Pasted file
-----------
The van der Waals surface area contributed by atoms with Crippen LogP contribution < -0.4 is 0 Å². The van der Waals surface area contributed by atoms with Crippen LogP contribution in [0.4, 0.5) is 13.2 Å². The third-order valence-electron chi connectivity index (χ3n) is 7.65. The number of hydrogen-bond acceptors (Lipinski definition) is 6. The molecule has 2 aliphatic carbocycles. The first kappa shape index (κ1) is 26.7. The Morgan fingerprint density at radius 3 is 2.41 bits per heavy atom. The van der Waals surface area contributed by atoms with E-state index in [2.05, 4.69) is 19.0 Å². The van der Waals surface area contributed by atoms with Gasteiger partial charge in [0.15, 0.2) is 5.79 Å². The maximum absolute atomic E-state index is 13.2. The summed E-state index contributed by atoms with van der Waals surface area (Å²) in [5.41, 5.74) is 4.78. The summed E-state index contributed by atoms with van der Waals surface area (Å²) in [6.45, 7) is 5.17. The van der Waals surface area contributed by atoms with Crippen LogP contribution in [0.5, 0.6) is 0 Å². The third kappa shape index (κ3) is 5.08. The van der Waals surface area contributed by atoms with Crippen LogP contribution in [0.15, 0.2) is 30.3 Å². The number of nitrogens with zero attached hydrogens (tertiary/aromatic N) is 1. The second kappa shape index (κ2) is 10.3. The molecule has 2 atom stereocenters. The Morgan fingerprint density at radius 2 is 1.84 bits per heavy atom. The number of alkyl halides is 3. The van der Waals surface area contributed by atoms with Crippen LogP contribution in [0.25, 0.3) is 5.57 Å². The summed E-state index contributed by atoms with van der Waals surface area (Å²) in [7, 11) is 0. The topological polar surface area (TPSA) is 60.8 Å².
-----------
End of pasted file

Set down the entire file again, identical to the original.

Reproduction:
The van der Waals surface area contributed by atoms with Crippen LogP contribution < -0.4 is 0 Å². The van der Waals surface area contributed by atoms with Crippen LogP contribution in [0.4, 0.5) is 13.2 Å². The third-order valence-electron chi connectivity index (χ3n) is 7.65. The number of hydrogen-bond acceptors (Lipinski definition) is 6. The molecule has 2 aliphatic carbocycles. The first kappa shape index (κ1) is 26.7. The Morgan fingerprint density at radius 3 is 2.41 bits per heavy atom. The van der Waals surface area contributed by atoms with E-state index in [2.05, 4.69) is 19.0 Å². The van der Waals surface area contributed by atoms with Gasteiger partial charge in [0.15, 0.2) is 5.79 Å². The maximum absolute atomic E-state index is 13.2. The summed E-state index contributed by atoms with van der Waals surface area (Å²) in [5.41, 5.74) is 4.78. The summed E-state index contributed by atoms with van der Waals surface area (Å²) in [6.45, 7) is 5.17. The van der Waals surface area contributed by atoms with Crippen LogP contribution in [0.5, 0.6) is 0 Å². The third kappa shape index (κ3) is 5.08. The van der Waals surface area contributed by atoms with Crippen LogP contribution in [0.15, 0.2) is 30.3 Å². The number of nitrogens with zero attached hydrogens (tertiary/aromatic N) is 1. The second kappa shape index (κ2) is 10.3. The molecule has 2 atom stereocenters. The Morgan fingerprint density at radius 2 is 1.84 bits per heavy atom. The number of alkyl halides is 3. The van der Waals surface area contributed by atoms with Crippen LogP contribution in [0.25, 0.3) is 5.57 Å². The summed E-state index contributed by atoms with van der Waals surface area (Å²) in [7, 11) is 0. The topological polar surface area (TPSA) is 60.8 Å².